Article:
"I really just don't buy into the idea that young people don't care or young people don't want to vote. But I think routinely, this narrative is placed upon us where it's almost as if the outcome is already decided for us, that young people are already counted out, and have said to be lazy. Or (they) just protest, and don't follow it up with voting. So we really do this year really want to change that narrative that young people do care. We've always cared. We care about issues like climate change, gun violence, racial injustice, but we don't always know the best avenues to have our voices heard," said Webb.

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College students also face unique challenges compared to other voting groups, namely more rigid schedules with classes and potential part-time jobs or extracurricular activities, unfamiliarity with the process, and lack of transportation. Many also live out of state, and are unaware of their respective registration deadlines. The pandemic also limited many on-campus voter registration efforts, often common in the weeks leading up to the election.

"Those are obstacles, and I think they're also obstacles we're working to overcome as young people. I think one of the ways we're working to do that is by educating ourselves and those around us," said Webb.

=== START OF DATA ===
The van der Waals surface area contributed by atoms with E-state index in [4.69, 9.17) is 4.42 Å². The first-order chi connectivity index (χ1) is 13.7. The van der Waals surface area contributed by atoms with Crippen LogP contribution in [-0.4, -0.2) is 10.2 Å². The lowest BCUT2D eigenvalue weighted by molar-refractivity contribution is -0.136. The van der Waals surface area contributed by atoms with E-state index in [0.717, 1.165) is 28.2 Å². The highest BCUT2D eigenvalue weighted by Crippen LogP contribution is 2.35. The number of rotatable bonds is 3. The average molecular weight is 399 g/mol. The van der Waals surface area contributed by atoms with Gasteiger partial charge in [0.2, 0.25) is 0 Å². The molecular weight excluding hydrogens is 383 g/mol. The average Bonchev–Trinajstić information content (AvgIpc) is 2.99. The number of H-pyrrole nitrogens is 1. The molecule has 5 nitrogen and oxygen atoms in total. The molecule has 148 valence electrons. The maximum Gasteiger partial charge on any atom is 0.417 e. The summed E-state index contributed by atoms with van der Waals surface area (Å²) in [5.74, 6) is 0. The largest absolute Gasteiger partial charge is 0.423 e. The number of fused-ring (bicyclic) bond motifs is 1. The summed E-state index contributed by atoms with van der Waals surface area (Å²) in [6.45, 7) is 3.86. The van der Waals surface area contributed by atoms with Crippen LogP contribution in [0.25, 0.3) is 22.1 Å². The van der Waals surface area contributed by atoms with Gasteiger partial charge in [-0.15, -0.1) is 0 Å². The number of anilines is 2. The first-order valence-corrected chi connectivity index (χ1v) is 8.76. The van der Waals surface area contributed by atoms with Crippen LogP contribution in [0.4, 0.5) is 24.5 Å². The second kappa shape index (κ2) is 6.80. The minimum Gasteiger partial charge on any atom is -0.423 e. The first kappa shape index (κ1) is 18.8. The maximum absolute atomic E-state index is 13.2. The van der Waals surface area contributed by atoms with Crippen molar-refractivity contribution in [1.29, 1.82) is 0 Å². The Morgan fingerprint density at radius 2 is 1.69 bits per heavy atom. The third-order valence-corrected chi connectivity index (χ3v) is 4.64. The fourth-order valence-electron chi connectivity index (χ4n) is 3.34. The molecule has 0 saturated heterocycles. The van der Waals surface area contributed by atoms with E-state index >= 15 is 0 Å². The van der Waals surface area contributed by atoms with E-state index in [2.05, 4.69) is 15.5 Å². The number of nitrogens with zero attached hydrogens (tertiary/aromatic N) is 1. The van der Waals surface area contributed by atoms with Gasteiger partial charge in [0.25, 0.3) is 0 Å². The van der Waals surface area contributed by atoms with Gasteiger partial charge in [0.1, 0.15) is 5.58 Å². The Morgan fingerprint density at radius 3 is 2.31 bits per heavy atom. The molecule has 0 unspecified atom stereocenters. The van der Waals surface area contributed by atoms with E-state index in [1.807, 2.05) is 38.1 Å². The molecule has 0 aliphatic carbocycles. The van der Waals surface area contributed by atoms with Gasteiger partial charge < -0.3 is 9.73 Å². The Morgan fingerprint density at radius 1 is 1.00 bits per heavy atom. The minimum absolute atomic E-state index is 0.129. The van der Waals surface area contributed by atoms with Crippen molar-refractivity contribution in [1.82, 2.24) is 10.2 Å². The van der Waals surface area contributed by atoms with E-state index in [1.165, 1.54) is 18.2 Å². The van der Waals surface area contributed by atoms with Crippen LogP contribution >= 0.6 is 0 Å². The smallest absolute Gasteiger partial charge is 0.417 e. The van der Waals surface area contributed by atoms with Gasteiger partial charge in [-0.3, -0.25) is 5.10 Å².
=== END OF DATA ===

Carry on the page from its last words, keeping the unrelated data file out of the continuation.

WATCH: How young voters are getting involved in the 2020 election
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In a swing state like North Carolina, trends in voter data show the best way to reach out to undecided voters is to target young people.



Enhanced virtual efforts and potential greater flexibility with remote classes could help counteract some of the challenges for students.

In Wake County, there are 98,192 registered voters between the age of 18-24; that accounts for 11% of total voters compared to just 9% of the county's population.

In Durham County, there are 31,309 registered voters between the age of 18-24; that accounts for 11% of total voters compared to 10% of the county's population.

In both counties, many of those young voters registered this year.

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In a swing state like North Carolina, trends in voter data show the best way to reach out to undecided voters is to target young people.



RELATED: Track early voting wait times at Wake, Durham County polls

The overrepresentation presents an opportunity for young voters to wield greater political power. While Webb is supporting Joe Biden and Kamala Harris, he co-founded a non-partisan group, Young Americans Protest, that is encouraging all young people, regardless of who they support, to become politically involved.

"We're really an organization that is just here for anyone that needs to help when it comes to being part of change, positive change we would hope, in their community across North Carolina. So that isn't restricted to any type of limitation, including party affiliation," said Webb.